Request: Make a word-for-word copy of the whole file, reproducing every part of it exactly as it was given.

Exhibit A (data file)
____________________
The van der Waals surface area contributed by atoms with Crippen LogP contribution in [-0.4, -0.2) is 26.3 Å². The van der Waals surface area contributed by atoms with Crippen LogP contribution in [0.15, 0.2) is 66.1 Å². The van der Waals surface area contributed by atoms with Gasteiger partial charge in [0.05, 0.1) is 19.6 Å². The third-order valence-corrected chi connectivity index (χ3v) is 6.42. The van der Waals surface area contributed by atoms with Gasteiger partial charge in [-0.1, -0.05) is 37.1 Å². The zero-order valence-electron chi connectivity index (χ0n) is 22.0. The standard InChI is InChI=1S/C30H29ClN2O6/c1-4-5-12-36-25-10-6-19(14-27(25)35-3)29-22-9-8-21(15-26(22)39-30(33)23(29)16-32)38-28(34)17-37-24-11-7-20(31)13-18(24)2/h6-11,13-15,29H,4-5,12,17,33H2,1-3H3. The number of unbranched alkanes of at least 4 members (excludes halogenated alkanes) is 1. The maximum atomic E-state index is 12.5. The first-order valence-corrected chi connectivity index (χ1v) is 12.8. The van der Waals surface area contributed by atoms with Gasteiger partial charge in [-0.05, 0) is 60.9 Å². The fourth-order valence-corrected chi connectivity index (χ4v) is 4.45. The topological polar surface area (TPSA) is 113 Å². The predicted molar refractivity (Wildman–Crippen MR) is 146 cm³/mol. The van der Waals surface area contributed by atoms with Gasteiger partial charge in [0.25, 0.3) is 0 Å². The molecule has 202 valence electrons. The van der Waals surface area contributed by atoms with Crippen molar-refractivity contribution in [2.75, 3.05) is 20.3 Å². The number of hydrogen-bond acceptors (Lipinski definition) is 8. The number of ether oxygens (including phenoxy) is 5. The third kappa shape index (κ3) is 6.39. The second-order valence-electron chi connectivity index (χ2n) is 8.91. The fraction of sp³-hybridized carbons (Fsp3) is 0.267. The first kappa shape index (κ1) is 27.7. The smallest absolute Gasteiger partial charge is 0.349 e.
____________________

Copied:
The van der Waals surface area contributed by atoms with Crippen LogP contribution in [-0.4, -0.2) is 26.3 Å². The van der Waals surface area contributed by atoms with Crippen LogP contribution in [0.15, 0.2) is 66.1 Å². The van der Waals surface area contributed by atoms with Gasteiger partial charge in [0.05, 0.1) is 19.6 Å². The third-order valence-corrected chi connectivity index (χ3v) is 6.42. The van der Waals surface area contributed by atoms with Gasteiger partial charge in [-0.1, -0.05) is 37.1 Å². The zero-order valence-electron chi connectivity index (χ0n) is 22.0. The standard InChI is InChI=1S/C30H29ClN2O6/c1-4-5-12-36-25-10-6-19(14-27(25)35-3)29-22-9-8-21(15-26(22)39-30(33)23(29)16-32)38-28(34)17-37-24-11-7-20(31)13-18(24)2/h6-11,13-15,29H,4-5,12,17,33H2,1-3H3. The number of unbranched alkanes of at least 4 members (excludes halogenated alkanes) is 1. The maximum atomic E-state index is 12.5. The first-order valence-corrected chi connectivity index (χ1v) is 12.8. The van der Waals surface area contributed by atoms with Gasteiger partial charge in [-0.05, 0) is 60.9 Å². The fourth-order valence-corrected chi connectivity index (χ4v) is 4.45. The topological polar surface area (TPSA) is 113 Å². The predicted molar refractivity (Wildman–Crippen MR) is 146 cm³/mol. The van der Waals surface area contributed by atoms with Gasteiger partial charge in [0.25, 0.3) is 0 Å². The molecule has 202 valence electrons. The van der Waals surface area contributed by atoms with Crippen molar-refractivity contribution in [2.75, 3.05) is 20.3 Å². The number of hydrogen-bond acceptors (Lipinski definition) is 8. The number of ether oxygens (including phenoxy) is 5. The third kappa shape index (κ3) is 6.39. The second-order valence-electron chi connectivity index (χ2n) is 8.91. The fraction of sp³-hybridized carbons (Fsp3) is 0.267. The first kappa shape index (κ1) is 27.7. The smallest absolute Gasteiger partial charge is 0.349 e.